Water Treatment Project - South Grafton

    If you've traveled along Route 122A in South Grafton, in the last year or so, you may have wondered why there's a small
    greenhouse in the recently created park between the road, the Blackstone River and the Blackstone Canal. When I was in
    the area today (December 2, 2012), Nicholas Bernat, who's  the site manager, was there and showed me around and
    explained the job. The canal, just a few feet north of the greenhouse, is contaminated with various pollutants from the
    Fisherville Mill that stood across the road until it burned down in 1999. The poster at the top of the page explains what is
    being done in the greenhouse to break them down and improve the water quality.

    Here's part of an article on the project from the Worcester Telegram.

    The idea is mechanically simple but biologically complex: Pump in contaminated water from the Blackstone Canal, filter it
    through a series of tanks with enzyme-generating mushrooms and bacteria-producing aquatic plants and animals, and
    release that “inoculated” water back into the canal to clean the water downstream.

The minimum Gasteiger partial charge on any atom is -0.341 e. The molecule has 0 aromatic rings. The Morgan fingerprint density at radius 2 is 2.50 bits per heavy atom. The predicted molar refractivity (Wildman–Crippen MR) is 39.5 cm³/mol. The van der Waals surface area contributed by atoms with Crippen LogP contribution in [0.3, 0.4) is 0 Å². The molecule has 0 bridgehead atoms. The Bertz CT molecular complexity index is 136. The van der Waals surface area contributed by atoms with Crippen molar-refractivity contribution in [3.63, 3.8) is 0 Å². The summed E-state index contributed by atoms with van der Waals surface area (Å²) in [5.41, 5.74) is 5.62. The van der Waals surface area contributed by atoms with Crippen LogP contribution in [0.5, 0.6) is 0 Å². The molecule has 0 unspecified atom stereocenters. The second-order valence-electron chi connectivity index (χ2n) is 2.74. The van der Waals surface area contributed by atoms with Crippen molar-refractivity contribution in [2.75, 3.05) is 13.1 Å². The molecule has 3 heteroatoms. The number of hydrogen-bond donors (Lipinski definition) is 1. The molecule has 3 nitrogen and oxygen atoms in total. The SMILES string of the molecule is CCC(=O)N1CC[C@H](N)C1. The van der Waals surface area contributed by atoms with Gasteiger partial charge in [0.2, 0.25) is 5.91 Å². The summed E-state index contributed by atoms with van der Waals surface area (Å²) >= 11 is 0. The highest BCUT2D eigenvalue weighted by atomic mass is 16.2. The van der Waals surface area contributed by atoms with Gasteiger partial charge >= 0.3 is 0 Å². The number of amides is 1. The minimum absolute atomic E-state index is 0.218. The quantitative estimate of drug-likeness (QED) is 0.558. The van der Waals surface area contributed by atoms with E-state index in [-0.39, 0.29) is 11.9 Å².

An Eco-Machine created by Woods Hole scientist John Todd, funded by part of a $671,000 grant from the U. S.
    Environmental Protection Agency to clean up the former Fisherville Mill site, began operating in May and has already
    demonstrated a 90 percent reduction in industrial petroleum hydrocarbons as well as a reduction in nitrogen and
    phosphorus — common pollutants from storm water — as water goes through the treatment process.

    Overlooking a peninsula along the Blackstone Canal where the Fisherville Mill, which burned in 1999, leaked sludge-like No.
    6 fuel oil for a century from underground tanks, the Blackstone River Integrated Water Quality Improvement Project, as it's
    formally called, looks like a horticulture project with a greenhouse and lush landscaping. Click here to read the entire article.